WAU mechanics step up in time of need

Thomas Inkster (left) and Brayden McDermott

In the rush to relocate Walkinshaw Andretti United, young mechanics Brayden McDermott and Thomas Inkster wasted no time raising their hands and stepping up to the plate.

July 6 will go down in history as one of the biggest days in the Virgin Australia Supercars Championship.

After it was announced the border between Victoria and New South Wales would close, teams initially believed they would have a day to prepare and leave the state by midnight on July 7.

However, it soon became apparent that the border would be closed by midnight on July 6 for anyone from Melbourne.

In the space of just a few hours, five teams packed their cars into transporters and sprinted for the border to meet the 23:59 deadline that night to ensure the season stayed alive.

Crew members were given little time to tell partners of the plans.

For some, including Walkinshaw Andretti United number one mechanics Callum Granville and Karl Bankier, the move wasn’t an option at such short notice.

Both with young families, Granville and Bankier stayed in Victoria.

Meanwhile, the team moved to Sydney Motorsport Park in New South Wales for Round 4 of the championship and then onto Queensland shortly thereafter.

For McDermott and Inkster, it quickly became apparent that they would have to step up temporarily into the number one mechanic position for Chaz Mostert and Bryce Fullwood.

Speaking with Speedcafe.com from their temporary lodgings at ShowTime Entertainment on the Gold Coast, McDermott and Inkster recounted the day of the move.

McDermott (right) and Inkster have temporarily move into the number one mechanic position

“It all started at about smoko, 10 o’clock, we were sitting on the couches in the lunchroom having a coffee,” McDermott recalled.

“Bruce Stewart (Team Principal) came out and he said ‘Oh there’s a bit of a rumour floating around that we might have to move to Sydney this weekend,’ and by about 10:30 it was ‘we definitely have to go to Sydney,’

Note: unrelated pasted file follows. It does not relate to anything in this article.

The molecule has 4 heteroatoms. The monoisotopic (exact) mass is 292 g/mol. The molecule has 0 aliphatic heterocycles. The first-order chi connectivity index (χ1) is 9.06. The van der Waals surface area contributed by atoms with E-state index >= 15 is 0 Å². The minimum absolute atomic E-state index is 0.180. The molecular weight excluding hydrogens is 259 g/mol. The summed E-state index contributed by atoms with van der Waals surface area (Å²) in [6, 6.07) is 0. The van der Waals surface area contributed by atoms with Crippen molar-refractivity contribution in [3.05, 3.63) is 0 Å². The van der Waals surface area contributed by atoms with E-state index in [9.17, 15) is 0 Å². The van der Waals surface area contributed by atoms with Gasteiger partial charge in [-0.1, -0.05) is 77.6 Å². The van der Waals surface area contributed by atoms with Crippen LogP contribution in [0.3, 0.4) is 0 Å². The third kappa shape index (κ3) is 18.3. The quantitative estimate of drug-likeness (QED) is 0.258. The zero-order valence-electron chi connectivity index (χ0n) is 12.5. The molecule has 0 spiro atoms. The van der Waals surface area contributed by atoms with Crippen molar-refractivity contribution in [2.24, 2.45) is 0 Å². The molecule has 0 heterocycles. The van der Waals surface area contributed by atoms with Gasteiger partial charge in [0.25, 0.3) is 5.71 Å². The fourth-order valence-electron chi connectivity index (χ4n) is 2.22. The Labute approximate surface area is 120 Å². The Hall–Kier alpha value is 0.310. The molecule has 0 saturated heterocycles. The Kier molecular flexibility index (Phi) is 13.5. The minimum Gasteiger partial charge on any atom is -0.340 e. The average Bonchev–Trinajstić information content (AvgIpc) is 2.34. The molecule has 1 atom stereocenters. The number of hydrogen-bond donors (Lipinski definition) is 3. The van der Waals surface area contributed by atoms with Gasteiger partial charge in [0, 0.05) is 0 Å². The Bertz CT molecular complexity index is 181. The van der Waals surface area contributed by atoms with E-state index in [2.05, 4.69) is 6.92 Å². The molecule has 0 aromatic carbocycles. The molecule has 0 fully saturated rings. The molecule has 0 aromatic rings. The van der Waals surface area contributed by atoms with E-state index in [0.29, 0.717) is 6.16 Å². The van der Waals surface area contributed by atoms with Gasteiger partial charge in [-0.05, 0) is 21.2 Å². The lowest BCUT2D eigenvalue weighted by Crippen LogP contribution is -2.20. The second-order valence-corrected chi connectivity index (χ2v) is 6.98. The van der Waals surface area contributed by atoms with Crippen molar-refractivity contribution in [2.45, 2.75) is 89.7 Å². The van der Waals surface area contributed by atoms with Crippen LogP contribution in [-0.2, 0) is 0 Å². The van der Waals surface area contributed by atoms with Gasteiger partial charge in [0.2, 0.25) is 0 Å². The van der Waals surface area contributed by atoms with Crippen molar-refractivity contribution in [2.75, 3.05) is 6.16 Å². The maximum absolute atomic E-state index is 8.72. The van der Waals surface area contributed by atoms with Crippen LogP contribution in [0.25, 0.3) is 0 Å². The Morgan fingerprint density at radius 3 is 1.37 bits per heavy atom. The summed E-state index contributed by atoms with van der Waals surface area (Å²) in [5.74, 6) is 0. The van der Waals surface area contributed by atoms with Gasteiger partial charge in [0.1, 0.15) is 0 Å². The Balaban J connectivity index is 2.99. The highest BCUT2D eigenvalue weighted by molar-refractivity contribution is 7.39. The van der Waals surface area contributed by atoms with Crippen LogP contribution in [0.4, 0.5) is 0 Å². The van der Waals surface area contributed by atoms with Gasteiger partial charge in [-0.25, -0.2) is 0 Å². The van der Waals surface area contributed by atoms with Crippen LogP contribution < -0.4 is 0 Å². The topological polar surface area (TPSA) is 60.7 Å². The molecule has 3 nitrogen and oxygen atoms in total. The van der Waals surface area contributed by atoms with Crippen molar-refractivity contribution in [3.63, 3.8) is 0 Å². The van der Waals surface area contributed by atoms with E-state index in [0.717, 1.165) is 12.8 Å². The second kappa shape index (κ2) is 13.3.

“By about one it was ‘cars have got to go in the truck and you’ve got to be in Albury tonight.’ Literally, those four or five hours took off really, really quick. Then it all became very real.

“We weren’t too bad, our cars were in good shape at that point. We had a fair bit of prep already done. It was just a matter of making them roll, get them in the truck, go home, pack a suitcase, kiss the missus on the cheek, and get on the road.

“Callum and Karl have both got young families. They were very hesitant about the situation, which is totally understandable. But at the same time, Tom and I looked at each other and knew straight away that we were happy to travel with no return date.

“It was a weird situation, but for the good of the sport, for the good of the team, to ensure that you’ve still got a job at the end of the day, it was the right decision to make. It’s obviously hard, but you do it because you love it and it’s a passion.”

The move wasn’t all smooth sailing for McDermott and Inkster who both have partners too, albeit, not with children.

“I think we both knew the fact that we don’t have young families, we both have girlfriends, but we can go for as long as we need to,” Inkster said.

McDermott added, “My girlfriend was okay about it initially, she was like ‘no, I understand, it’s fine, it’s all good,’ but then after a couple of days it was ‘do you know when you’re coming back?’ She’s at home with the cat, so I’m getting regular updates from her and the cat.

“The more you make it an issue, the bigger issue it becomes. You’ve just got to grit your teeth and get on with it.”